A language survives because of its writers and readers, essentially the lovers. It has to be a two way effort, for good literature produces more readers and better readership enables better literature to be produced.

The love sagas, the characters surviving test of time, the moments that are for now and just now— all parts of a story, are often penned down by people blessed with imagination that travels well beyond through day & night, earth & sky, mind & heart and right & wrong. However, this all might sound complex, but in actual this is life and those few people live it the way it is supposed to be and then put it in black and white.

 

The question that comes up next is whether people happen to grab those strings of imagination? And answer to it cannot be only absolute yes or absolute no. Written texts or literature reaches to people through various mediums such as books, translations, audio-visuals such as films and presentations. But it is never sure, if all that those words inherit, reach audiences, the reasons being transference glitches i.e. through lingual translations or screenplay and other than that it generally happens because of capacity and manner in which an individual relate to it— a very wide and general phenomenon.        

 

In any case, words are immensely powerful but only till they retain their true essence in minds and hearts of people. As everyone understands, we are not a country of readers instead of quite eager watchers. Lacs of words fashioned and put together in bundles as they lay on bookshelves of libraries, especially non-English ones (majorly Hindi) struggle to find readers. However, it is also true that it is not for everyone to publish a book and take it to highly competitive market on its own. Then what do the people do— all kinds of people especially those in want of resources i.e. young and marginalised voices?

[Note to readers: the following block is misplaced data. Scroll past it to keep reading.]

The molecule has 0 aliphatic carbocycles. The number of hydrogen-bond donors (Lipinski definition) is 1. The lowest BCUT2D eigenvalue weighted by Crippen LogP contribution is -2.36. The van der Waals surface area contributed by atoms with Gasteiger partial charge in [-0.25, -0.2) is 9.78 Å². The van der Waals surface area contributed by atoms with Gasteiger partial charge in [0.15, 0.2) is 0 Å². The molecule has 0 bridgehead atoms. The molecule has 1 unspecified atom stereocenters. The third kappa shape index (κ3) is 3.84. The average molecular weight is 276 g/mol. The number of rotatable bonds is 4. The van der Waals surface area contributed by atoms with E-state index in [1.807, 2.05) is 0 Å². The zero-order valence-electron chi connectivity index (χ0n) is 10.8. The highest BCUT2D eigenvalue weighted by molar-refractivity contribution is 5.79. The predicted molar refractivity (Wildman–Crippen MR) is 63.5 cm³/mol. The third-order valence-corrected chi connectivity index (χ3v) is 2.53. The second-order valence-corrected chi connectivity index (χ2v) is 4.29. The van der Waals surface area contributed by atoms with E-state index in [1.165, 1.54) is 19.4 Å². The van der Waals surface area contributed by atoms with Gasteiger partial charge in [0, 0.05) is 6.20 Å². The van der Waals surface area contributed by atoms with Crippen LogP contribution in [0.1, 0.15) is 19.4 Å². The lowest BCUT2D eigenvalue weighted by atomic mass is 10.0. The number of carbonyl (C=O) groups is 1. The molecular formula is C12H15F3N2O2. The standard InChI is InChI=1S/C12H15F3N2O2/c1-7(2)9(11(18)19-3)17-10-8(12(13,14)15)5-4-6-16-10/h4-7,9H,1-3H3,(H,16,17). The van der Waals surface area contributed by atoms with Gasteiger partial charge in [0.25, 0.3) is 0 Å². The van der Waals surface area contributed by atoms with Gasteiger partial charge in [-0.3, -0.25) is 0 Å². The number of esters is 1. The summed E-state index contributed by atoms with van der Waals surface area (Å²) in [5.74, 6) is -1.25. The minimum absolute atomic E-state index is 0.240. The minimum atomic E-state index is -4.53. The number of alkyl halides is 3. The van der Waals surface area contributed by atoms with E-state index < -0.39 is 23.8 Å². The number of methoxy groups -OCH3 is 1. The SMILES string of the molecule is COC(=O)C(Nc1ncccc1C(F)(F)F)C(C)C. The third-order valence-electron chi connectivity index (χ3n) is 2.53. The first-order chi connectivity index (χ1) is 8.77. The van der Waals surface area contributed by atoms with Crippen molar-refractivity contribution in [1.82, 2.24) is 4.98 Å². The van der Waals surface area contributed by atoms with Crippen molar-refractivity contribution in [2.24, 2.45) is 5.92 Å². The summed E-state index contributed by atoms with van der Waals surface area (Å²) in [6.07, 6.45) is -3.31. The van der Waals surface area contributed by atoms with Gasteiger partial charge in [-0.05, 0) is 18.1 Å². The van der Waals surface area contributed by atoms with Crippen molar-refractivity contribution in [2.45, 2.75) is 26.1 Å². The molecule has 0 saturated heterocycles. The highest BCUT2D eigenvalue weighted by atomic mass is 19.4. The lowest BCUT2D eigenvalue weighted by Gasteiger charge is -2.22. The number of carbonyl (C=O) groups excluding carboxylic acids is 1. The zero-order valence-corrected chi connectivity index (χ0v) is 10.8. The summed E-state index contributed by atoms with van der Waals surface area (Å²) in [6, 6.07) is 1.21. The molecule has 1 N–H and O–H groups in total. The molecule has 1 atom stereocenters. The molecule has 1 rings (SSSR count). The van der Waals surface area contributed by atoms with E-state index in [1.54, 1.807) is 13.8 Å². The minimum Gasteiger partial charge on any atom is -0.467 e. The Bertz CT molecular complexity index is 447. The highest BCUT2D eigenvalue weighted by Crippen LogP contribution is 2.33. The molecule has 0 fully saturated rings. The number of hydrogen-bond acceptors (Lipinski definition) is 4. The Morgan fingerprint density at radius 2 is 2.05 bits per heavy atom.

Again, the technology has been at the forefront of it, for it has turned out to be a convenient way for millennials to say whatever they want to say, in their own words, own languages, own accents, and to their very own large audiences. Recently developed tradition of open mics has helped those special Hindi and vernacular speakers who never felt confident enough to publish their own couplets, poetries and short stories and much more because of social, geographical and economic constraints.

 

This is for Hindi— the language that many consider as mother language and the language that binds together hundreds of Hindustani bolis and the language which is single most spoken language of India. A language survives because of its writers and readers, essentially the lovers. It has to be a two way effort, for good literature produces more readers and better readership enables better literature to be produced.  

 

Open mics have opened up the possibilities of drawing in more and more audiences of Hindi. It won’t be too much to say that beyond helping Hindi in finding new ways to stand its ground, open mics have revitalized and energised the language. And more than that having indulged young individuals in process that are very dear to any language for they only are best fortified to imagine, stand and act, Hindi owes a lot to this new fly to sky.